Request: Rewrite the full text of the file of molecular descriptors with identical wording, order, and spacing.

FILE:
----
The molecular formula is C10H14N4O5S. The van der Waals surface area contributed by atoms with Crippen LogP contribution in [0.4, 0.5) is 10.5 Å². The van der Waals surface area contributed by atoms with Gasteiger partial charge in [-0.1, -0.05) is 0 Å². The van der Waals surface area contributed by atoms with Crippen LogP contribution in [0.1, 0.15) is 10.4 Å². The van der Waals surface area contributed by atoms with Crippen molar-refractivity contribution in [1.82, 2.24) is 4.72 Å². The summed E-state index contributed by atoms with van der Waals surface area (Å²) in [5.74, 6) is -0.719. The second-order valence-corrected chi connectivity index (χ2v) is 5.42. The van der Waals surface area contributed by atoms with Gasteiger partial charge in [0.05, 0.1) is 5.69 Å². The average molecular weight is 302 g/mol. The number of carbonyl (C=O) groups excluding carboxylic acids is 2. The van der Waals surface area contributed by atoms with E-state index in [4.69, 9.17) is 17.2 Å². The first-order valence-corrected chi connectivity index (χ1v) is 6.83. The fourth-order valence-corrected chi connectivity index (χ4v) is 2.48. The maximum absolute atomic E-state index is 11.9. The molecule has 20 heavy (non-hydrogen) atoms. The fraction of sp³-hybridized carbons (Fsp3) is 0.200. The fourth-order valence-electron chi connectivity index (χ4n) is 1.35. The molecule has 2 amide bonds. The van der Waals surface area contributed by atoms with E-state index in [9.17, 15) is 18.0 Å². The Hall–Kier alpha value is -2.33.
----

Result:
The molecular formula is C10H14N4O5S. The van der Waals surface area contributed by atoms with Crippen LogP contribution in [0.4, 0.5) is 10.5 Å². The van der Waals surface area contributed by atoms with Gasteiger partial charge in [-0.1, -0.05) is 0 Å². The van der Waals surface area contributed by atoms with Crippen LogP contribution in [0.1, 0.15) is 10.4 Å². The van der Waals surface area contributed by atoms with Crippen molar-refractivity contribution in [1.82, 2.24) is 4.72 Å². The summed E-state index contributed by atoms with van der Waals surface area (Å²) in [5.74, 6) is -0.719. The second-order valence-corrected chi connectivity index (χ2v) is 5.42. The van der Waals surface area contributed by atoms with Gasteiger partial charge in [0.05, 0.1) is 5.69 Å². The average molecular weight is 302 g/mol. The number of carbonyl (C=O) groups excluding carboxylic acids is 2. The van der Waals surface area contributed by atoms with E-state index in [4.69, 9.17) is 17.2 Å². The first-order valence-corrected chi connectivity index (χ1v) is 6.83. The fourth-order valence-corrected chi connectivity index (χ4v) is 2.48. The maximum absolute atomic E-state index is 11.9. The molecule has 20 heavy (non-hydrogen) atoms. The fraction of sp³-hybridized carbons (Fsp3) is 0.200. The fourth-order valence-electron chi connectivity index (χ4n) is 1.35. The molecule has 2 amide bonds. The van der Waals surface area contributed by atoms with E-state index in [9.17, 15) is 18.0 Å². The Hall–Kier alpha value is -2.33.